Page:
I’ve been part of Casio’s Equity in Education Webinar Series (in partnership with TODOS Math for All and The Benjamin Banneker Association) and a theme that comes up repeatedly, and one that shouldn’t be surprising, is that we need to be acknowledging and using the cultural backgrounds of students and the world they live in as a foundation for mathematical learning. So, not just using problems from textbooks and curriculums, which often leave many students out of the ‘context’, but asking students about what interests them and what they see as issues from their own experiences, and turning these into mathematical learning opportunities. Making math relevant and applicable, and thus more memorable and usable. In this process, students understand mathematical concepts more deeply.
As noted in last night’s webinar, “Being an Upstander to Inequities in Mathematics Education: Teachers Leading from the Classroom to Implement Culturally Responsive Mathematics Teaching”, this requires a lot of work and slow and steady change in practice and collaboration with others. You have to be willing to change your practice, look at all students as being capable of learning mathematics and being problem-solvers, and take time to find real-world issues and creating opportunities for students to learn through problems and situations that are relevant to their worlds. It takes shaking up the system – i.e. no more ‘classifying’ students as honors, below level, etc, but instead provide students the same experiences. And, it starts small – be willing to ‘be an upstander’ and change things starting in your own classroom and then bring others in (other teachers, administration) to see the positive change and learning that happens as a result.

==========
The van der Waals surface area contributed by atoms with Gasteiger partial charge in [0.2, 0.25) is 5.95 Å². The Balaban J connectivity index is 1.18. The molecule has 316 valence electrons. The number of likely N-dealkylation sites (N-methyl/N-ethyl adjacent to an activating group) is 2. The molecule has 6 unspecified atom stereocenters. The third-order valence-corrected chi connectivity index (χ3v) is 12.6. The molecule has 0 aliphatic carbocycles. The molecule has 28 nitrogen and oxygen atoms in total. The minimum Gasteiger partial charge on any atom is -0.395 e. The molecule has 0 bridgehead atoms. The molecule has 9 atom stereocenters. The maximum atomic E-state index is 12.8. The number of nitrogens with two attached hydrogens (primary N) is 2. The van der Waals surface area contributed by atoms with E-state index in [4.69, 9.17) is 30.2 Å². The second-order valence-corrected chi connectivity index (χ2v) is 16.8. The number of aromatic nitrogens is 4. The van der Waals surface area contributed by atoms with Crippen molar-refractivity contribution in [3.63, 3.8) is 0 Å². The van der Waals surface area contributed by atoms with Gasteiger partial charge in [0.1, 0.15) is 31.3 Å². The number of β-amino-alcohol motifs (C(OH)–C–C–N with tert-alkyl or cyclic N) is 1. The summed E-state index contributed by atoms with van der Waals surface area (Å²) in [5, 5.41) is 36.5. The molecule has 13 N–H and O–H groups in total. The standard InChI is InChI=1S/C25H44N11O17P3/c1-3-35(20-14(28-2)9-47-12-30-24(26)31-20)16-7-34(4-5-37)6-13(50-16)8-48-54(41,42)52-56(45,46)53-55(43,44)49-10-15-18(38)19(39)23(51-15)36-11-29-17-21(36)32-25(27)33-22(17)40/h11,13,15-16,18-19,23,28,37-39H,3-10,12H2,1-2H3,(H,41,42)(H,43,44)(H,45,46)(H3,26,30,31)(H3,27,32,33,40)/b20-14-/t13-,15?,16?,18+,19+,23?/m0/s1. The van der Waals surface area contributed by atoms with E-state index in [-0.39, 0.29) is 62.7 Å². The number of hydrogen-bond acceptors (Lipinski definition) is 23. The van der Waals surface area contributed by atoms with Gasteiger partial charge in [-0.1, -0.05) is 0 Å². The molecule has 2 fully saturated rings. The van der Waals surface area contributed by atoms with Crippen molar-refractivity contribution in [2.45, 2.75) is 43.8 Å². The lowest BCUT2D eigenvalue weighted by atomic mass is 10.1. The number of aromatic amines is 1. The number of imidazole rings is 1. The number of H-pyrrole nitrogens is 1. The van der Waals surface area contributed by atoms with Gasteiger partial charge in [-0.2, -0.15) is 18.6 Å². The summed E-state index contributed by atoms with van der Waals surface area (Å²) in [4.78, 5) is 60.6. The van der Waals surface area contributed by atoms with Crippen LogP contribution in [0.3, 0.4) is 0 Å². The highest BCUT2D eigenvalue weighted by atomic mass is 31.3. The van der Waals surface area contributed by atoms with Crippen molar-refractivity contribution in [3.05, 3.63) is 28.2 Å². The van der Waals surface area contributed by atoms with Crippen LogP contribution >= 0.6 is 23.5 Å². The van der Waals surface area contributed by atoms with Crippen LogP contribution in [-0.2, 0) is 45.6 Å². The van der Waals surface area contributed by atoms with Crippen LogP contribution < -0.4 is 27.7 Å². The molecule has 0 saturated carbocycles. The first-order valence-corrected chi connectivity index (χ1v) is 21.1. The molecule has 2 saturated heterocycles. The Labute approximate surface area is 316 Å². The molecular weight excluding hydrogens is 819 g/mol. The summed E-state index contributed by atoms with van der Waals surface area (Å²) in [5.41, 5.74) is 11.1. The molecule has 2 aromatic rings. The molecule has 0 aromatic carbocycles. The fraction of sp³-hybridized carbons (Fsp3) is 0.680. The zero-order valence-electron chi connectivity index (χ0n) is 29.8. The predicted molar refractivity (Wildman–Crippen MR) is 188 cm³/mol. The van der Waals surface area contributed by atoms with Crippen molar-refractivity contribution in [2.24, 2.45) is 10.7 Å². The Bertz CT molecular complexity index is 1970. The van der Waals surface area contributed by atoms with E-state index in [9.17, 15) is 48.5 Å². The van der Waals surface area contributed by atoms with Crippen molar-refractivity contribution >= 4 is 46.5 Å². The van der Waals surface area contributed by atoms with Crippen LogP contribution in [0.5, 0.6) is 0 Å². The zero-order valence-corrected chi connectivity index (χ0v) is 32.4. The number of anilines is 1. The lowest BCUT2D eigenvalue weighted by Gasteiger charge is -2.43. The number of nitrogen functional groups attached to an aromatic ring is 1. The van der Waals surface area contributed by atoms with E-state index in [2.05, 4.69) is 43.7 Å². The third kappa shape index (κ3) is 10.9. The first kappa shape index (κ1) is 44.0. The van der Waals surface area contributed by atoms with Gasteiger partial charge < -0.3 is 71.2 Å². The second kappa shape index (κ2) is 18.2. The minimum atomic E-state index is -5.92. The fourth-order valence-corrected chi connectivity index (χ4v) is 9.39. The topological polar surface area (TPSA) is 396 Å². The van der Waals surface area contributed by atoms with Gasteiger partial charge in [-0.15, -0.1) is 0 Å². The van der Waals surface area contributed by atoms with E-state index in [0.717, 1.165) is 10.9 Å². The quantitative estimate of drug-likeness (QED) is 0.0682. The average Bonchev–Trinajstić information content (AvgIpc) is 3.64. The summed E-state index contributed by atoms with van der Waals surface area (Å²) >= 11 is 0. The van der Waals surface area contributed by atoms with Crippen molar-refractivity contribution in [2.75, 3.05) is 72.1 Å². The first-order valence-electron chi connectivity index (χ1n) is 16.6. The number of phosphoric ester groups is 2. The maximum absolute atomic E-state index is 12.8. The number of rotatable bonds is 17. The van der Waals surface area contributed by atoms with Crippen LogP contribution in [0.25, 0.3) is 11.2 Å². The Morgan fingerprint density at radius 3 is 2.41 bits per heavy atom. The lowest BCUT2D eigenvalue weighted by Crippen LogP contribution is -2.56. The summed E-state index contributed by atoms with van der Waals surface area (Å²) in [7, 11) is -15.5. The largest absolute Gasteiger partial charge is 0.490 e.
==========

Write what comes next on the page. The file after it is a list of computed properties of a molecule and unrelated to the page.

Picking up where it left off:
One of the more difficult parts of this is being willing to find and/or create problem-solving experiences that matter to students and that also provide mathematical learning relevant. It takes more time. It takes more effort. You are often going against the ‘standardized testing’ curriculum that pervades our math education these days. There are many resources out there, but as one teacher said in last nights webinar, she asks the students what issues or problems do they see. She then uses those problems to create learning and bring the math. In the process, students are doing more than just math – they are connecting to their world, incorporating multi-disciplinary and multiple representations, and become true problem-solvers. And gaining confidence in their mathematical abilities in the process. Isn’t this what learning should be about? Not mastering a ‘skill’ to pass an arbitrary test, but truly learning and understanding mathematics in a way that is useful for life.
None of this is new to me – it’s how I like to think I have approached mathematical teaching and learning for most of my career, and more so in the last 20 years, as I have matured and grown into my own teaching and understandings of what students need. I learn something new every day from my students, from colleagues and lately from each of these webinars. I am gaining more insight and ideas about being responsive to all students, and listening to students (Olga Torres webinar is a great one to view – Rehumanizing the Math Classroom), and reaffirming beliefs and strategies I have used for years. In turn , I can then implement and share these insights and strategies with others. This to me is the beauty of teaching – it is not only about helping others learn, but about my own constant learning to improve learning experiences for the students and teachers I work with.